Kristjan Vingel

Stop this bad habit

June 26, 2019

Leonardo Da Vinci started his day by writing down the things he wanted to learn that day.

Most people start their day by checking their phones for notifications and updates. This is not just a time consuming habit but also bad for your mental health. Here's why.

Let's take news. I've come to realize that not watching or reading any news is one of the best habits I've integrated to my life. News are generally negative. You can read about political fights, bombings, killings, disasters and all kinds of “bad” things.

Naturally reading about all that has an effect. If you start your day by reading about negative stuff, you tend to think more about negative stuff. The news paint a distorted picture of the world. They pick and choose the events. And newspapers usually pick the news that bring them the most money (clicks).

Let's take Instagram or Facebook. Right in the morning you see what cool stuff other people are doing, where they're travelling, partying etc. It's hard to not compare ourselves with others. It's possible to become inspired but it's also easy to become bitter. Either way it takes mental energy.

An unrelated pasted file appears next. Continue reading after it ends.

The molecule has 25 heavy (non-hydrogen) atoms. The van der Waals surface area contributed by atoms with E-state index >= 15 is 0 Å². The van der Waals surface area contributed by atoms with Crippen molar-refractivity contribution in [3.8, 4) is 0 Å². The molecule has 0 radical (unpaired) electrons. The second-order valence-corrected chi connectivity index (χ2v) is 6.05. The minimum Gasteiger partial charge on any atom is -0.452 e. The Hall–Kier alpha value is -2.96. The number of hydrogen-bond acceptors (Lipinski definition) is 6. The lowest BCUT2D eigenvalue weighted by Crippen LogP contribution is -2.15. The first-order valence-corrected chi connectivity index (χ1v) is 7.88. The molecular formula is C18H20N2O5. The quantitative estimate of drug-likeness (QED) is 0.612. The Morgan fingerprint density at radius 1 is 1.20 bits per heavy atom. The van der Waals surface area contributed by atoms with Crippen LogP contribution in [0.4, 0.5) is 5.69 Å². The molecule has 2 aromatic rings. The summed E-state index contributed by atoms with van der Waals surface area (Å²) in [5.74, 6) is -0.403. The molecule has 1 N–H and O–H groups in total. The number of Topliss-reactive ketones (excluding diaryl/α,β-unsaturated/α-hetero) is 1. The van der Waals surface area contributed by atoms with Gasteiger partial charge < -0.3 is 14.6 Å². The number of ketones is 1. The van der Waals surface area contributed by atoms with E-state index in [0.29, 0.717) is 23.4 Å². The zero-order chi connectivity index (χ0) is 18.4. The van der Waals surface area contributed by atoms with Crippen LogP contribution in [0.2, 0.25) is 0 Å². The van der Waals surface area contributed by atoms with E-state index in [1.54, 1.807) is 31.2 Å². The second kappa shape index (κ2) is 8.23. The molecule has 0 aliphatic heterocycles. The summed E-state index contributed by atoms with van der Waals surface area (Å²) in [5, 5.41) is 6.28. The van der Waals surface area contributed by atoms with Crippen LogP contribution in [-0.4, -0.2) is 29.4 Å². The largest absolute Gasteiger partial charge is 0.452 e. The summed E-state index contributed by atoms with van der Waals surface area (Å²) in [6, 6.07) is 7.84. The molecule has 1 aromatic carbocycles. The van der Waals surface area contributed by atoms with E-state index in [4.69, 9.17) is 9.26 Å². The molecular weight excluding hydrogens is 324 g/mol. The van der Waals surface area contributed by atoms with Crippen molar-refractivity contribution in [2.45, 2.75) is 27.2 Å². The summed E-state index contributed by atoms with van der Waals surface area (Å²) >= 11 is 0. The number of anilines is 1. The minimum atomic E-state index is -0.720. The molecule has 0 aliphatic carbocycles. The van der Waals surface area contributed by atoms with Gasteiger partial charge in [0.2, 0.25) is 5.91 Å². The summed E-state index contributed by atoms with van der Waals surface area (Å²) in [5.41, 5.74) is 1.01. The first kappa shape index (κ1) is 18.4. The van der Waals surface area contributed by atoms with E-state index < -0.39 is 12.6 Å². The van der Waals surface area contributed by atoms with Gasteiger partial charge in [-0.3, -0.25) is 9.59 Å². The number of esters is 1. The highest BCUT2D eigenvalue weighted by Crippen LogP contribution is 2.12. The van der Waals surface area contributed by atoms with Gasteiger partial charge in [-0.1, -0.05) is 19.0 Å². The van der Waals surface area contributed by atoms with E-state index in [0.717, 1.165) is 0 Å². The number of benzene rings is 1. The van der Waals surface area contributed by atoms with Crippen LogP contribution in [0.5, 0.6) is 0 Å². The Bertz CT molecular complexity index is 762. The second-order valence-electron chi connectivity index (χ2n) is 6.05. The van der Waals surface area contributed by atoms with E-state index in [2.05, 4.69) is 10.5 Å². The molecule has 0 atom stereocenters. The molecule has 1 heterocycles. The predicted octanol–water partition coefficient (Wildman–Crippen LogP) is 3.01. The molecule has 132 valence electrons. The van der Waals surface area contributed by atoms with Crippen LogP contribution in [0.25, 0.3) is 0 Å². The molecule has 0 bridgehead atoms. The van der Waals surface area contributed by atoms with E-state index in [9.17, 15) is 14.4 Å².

E-mail and all the instant messaging apps. Same Spiel. Unless you know you're waiting for a very important e-mail, there's no need to check it in the morning.

I like how Simon Sinek put it (I think it was him, I might be wrong though). Basically he said that if you're impulsively checking your phone, you give up your sovereignty. It's true if you think about it, it's the phone that's in control, not you.

Therefore, it's not a good way to start the day by draining ourselves right in the morning. Check your phone after breakfast the earliest.

If you're curious how smart-phones and impulsively using the Internet affects your brain, check out books like The Shallows by Nicholas Carr and Deep Work by Cal Newport.

As always, let's get better not bitter


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Kristjan Vingel